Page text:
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Understanding Thermal Comfort Will Help You Select The Right Heating and Cooling System.

Posted by John Sims on Thu, Sep, 17, 2015 @ 12:09 PM

A good friend of mine was taking his father to the Meijer Heart Center at Spectrum Health in Grand Rapids. He said he was sitting in the waiting area where he was feeling very uncomfortable.

He said cold air was blowing from a register above him making it very uncomfortable. He recalled seeing on the wall next to him that people would go over to the thermostat on the wall to make adjustments trying to solve the problems. It reminded of one of my pet-peeves. Lack of Comfort indoors!! 

Keep in mind, this is a multi-million dollar facility which is a beautiful place with great people and awesome services. I'm not suggesting the solution is so easy; it's just that in the year 2015, we should be able to do better. 

I find too many home owners accept being uncomfortable. Building science experts have stated( it's a little techy): 
"Most homeowners assume that many aspects of their homes such as indoor air quality and its health effects, comfort issues in unduly hot or cold rooms, duct/air handler and street noise, HVAC equipment repair needs, and structural deterioration due to uncontrolled air movement and moisture entrapment are not amenable to correction, even though comprehensive energy assessments and retrofits can remedy such problems routinely while dramatically reducing energy costs." 
Nowadays, homeowners are gradually seeking solutions to these problems. 

The questions should be, why would you be willing to invest hundreds of thousands of your dollars into a home where you and your family will spend most of your time and you don't really know whether you will be comfortable in it or not? 

We know homeowners are doing their own homework online.  Many people are having discussion online in the numerous HVAC chat rooms (GardenWeb HVAC); where they are trying to solve, what they call, thermal comfort problems. 

If your decision on your indoor climate is not based on science...you can fall prey to the sales pitch of contractors selling their products/equipment. 

So resources at www.healthyheating.com are pretty interesting when it comes to defining "thermal comfort" for human beings. They made a comment about the industry saying, "if all you carry in your pouch is a hammer, everything looks like a nail"? "Well a large segment of the industry only carries a hammer and tries to solve every thermal comfort problem with equipment and mechanical systems without understanding the real problems."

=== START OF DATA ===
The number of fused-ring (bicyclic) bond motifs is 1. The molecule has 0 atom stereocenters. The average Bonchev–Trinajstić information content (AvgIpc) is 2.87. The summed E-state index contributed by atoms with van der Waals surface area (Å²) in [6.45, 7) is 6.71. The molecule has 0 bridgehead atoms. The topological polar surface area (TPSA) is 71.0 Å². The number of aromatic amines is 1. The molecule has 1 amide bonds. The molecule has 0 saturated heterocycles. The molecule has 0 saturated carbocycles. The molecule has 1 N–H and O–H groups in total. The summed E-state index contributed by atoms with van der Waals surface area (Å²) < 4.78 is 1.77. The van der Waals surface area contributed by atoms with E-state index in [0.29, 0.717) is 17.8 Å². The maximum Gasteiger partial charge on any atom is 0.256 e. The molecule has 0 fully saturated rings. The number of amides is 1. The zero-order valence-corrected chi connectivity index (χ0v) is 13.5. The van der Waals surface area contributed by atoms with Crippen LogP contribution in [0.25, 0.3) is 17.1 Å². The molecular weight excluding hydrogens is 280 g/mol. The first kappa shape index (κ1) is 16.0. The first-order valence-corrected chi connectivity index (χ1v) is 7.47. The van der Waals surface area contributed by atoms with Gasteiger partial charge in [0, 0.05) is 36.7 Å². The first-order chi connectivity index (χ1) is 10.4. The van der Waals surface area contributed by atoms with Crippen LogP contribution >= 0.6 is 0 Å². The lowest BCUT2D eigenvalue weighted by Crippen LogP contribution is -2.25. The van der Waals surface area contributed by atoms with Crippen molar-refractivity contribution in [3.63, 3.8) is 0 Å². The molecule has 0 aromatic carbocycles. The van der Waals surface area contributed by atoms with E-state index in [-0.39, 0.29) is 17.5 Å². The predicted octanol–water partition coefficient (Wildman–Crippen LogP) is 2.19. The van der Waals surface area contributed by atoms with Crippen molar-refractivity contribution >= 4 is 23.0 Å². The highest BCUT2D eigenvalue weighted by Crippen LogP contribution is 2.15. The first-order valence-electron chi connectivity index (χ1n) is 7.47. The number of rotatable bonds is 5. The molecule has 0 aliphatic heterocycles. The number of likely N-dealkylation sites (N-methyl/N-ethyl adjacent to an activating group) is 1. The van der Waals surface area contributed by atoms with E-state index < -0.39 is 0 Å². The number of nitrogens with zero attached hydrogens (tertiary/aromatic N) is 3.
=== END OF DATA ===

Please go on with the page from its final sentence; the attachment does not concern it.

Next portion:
They go on to say, "just look around you, in the magazines, at the shopping mall at the show homes...everybody does it but very few really put comfort into scientific terms...you can buy a comfort heating system from a comfort specialist, sit in a comfortable chair, walk on comfortable flooring, wear comfortable clothes all under comfortable lighting and soothing music but yet still feel hot, dry, damp, clammy and cold...what's up with that?"

As an industry, we have to do a better job of educating homeowners what works based on solid building science and practical application.

As a local Battle Creek area company, Sims Heating and Cooling is constantly working on the information that will help homeowners make the best decision when it comes to their indoor environment.

You can begin by taking our 'Homes That Perform' Survey 

Topics: HVAC Systems, Comfort, Building Science, Thermal Dynamics

How Does A Home Air Conditioning System Blow Cold Air.

Posted by John Sims on Tue, Jul, 30, 2013 @ 14:07 PM

Ever Wonder How A Home Air Conditioning System Blows Cold AirIndoor Comfort And Makes You Comfortable?

I thought I'd share some great information from an article published by a leading building science expert named Allison Bailes. He does a nice job explaining how a home air conditioning system works.

Here's an excerpt from his article:

"An air conditioner is a device that moves heat from one place to another. It picks up heat from inside your home and moves it to the outside. In other words, it pumps heat from one place to another. Although we could call it a heat pump, we usually reserve that term for air conditioners that can pump heat in either direction - inside to outside or outside to inside.

When you put your face in front of that AC vent, it may seem that an air conditioner creates cold, but in reality, it's removing thermal energy from inside your house and sending it outside. This transfer of heat from your home's air does indeed make the air cooler, and the air blowing out of the supply vents does feel cold. It's best to think of the process, though, as a heat flow from inside to outside."

CLICK HERE to read the whole article.

Topics: Cooling, Comfort, Building Science, Thermal Dynamics

Solving Problems In Your Home, Begins With Identifying Them.

Homes That PerformPatCLICK HERE to take our 'Online Comfort Evaluation' for your home. We'll email you information to help you solve many common problems.
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